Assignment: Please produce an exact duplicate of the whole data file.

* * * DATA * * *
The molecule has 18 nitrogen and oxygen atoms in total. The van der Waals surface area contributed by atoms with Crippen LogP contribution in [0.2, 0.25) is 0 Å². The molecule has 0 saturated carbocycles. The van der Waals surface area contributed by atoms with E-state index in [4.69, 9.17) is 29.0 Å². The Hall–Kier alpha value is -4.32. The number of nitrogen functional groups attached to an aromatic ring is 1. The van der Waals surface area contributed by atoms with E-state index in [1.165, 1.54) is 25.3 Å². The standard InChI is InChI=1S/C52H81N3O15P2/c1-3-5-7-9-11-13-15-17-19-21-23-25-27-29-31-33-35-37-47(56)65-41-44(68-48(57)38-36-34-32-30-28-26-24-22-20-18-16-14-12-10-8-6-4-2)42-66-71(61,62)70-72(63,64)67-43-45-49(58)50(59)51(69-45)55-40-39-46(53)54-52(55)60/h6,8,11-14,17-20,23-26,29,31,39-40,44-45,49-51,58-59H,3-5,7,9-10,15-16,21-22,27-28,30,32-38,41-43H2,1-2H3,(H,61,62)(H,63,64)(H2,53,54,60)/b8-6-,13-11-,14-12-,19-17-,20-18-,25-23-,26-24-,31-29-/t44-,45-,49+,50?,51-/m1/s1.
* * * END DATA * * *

The molecule has 18 nitrogen and oxygen atoms in total. The van der Waals surface area contributed by atoms with Crippen LogP contribution in [0.2, 0.25) is 0 Å². The molecule has 0 saturated carbocycles. The van der Waals surface area contributed by atoms with E-state index in [4.69, 9.17) is 29.0 Å². The Hall–Kier alpha value is -4.32. The number of nitrogen functional groups attached to an aromatic ring is 1. The van der Waals surface area contributed by atoms with E-state index in [1.165, 1.54) is 25.3 Å². The standard InChI is InChI=1S/C52H81N3O15P2/c1-3-5-7-9-11-13-15-17-19-21-23-25-27-29-31-33-35-37-47(56)65-41-44(68-48(57)38-36-34-32-30-28-26-24-22-20-18-16-14-12-10-8-6-4-2)42-66-71(61,62)70-72(63,64)67-43-45-49(58)50(59)51(69-45)55-40-39-46(53)54-52(55)60/h6,8,11-14,17-20,23-26,29,31,39-40,44-45,49-51,58-59H,3-5,7,9-10,15-16,21-22,27-28,30,32-38,41-43H2,1-2H3,(H,61,62)(H,63,64)(H2,53,54,60)/b8-6-,13-11-,14-12-,19-17-,20-18-,25-23-,26-24-,31-29-/t44-,45-,49+,50?,51-/m1/s1.